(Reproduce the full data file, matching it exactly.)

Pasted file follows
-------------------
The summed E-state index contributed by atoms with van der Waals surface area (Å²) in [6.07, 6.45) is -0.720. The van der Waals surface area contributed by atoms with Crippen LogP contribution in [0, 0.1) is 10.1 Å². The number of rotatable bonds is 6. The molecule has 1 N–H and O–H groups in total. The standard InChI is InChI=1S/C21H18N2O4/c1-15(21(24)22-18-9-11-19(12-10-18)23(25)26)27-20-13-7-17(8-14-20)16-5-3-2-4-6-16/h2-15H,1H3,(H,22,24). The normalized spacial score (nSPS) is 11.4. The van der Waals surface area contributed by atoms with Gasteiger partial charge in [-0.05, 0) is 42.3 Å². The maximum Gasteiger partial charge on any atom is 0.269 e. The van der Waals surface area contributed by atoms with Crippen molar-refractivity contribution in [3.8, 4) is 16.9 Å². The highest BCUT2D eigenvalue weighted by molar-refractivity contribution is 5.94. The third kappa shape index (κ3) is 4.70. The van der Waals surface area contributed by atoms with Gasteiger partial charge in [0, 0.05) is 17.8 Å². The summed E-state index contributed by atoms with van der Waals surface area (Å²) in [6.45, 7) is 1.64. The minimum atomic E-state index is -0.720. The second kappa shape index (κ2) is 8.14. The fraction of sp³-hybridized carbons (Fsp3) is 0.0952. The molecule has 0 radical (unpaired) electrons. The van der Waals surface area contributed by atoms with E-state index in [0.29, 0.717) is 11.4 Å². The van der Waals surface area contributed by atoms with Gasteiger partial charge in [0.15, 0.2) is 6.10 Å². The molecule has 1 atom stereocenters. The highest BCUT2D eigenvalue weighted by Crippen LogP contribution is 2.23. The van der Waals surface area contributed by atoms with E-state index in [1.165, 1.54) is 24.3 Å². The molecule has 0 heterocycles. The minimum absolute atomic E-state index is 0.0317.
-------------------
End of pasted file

The summed E-state index contributed by atoms with van der Waals surface area (Å²) in [6.07, 6.45) is -0.720. The van der Waals surface area contributed by atoms with Crippen LogP contribution in [0, 0.1) is 10.1 Å². The number of rotatable bonds is 6. The molecule has 1 N–H and O–H groups in total. The standard InChI is InChI=1S/C21H18N2O4/c1-15(21(24)22-18-9-11-19(12-10-18)23(25)26)27-20-13-7-17(8-14-20)16-5-3-2-4-6-16/h2-15H,1H3,(H,22,24). The normalized spacial score (nSPS) is 11.4. The van der Waals surface area contributed by atoms with Gasteiger partial charge in [-0.05, 0) is 42.3 Å². The maximum Gasteiger partial charge on any atom is 0.269 e. The van der Waals surface area contributed by atoms with Crippen molar-refractivity contribution in [3.8, 4) is 16.9 Å². The highest BCUT2D eigenvalue weighted by molar-refractivity contribution is 5.94. The third kappa shape index (κ3) is 4.70. The van der Waals surface area contributed by atoms with Gasteiger partial charge in [0, 0.05) is 17.8 Å². The summed E-state index contributed by atoms with van der Waals surface area (Å²) in [6.45, 7) is 1.64. The minimum atomic E-state index is -0.720. The second kappa shape index (κ2) is 8.14. The fraction of sp³-hybridized carbons (Fsp3) is 0.0952. The molecule has 0 radical (unpaired) electrons. The van der Waals surface area contributed by atoms with E-state index in [0.29, 0.717) is 11.4 Å². The van der Waals surface area contributed by atoms with Gasteiger partial charge in [0.15, 0.2) is 6.10 Å². The molecule has 1 atom stereocenters. The highest BCUT2D eigenvalue weighted by Crippen LogP contribution is 2.23. The van der Waals surface area contributed by atoms with E-state index in [1.165, 1.54) is 24.3 Å². The molecule has 0 heterocycles. The minimum absolute atomic E-state index is 0.0317.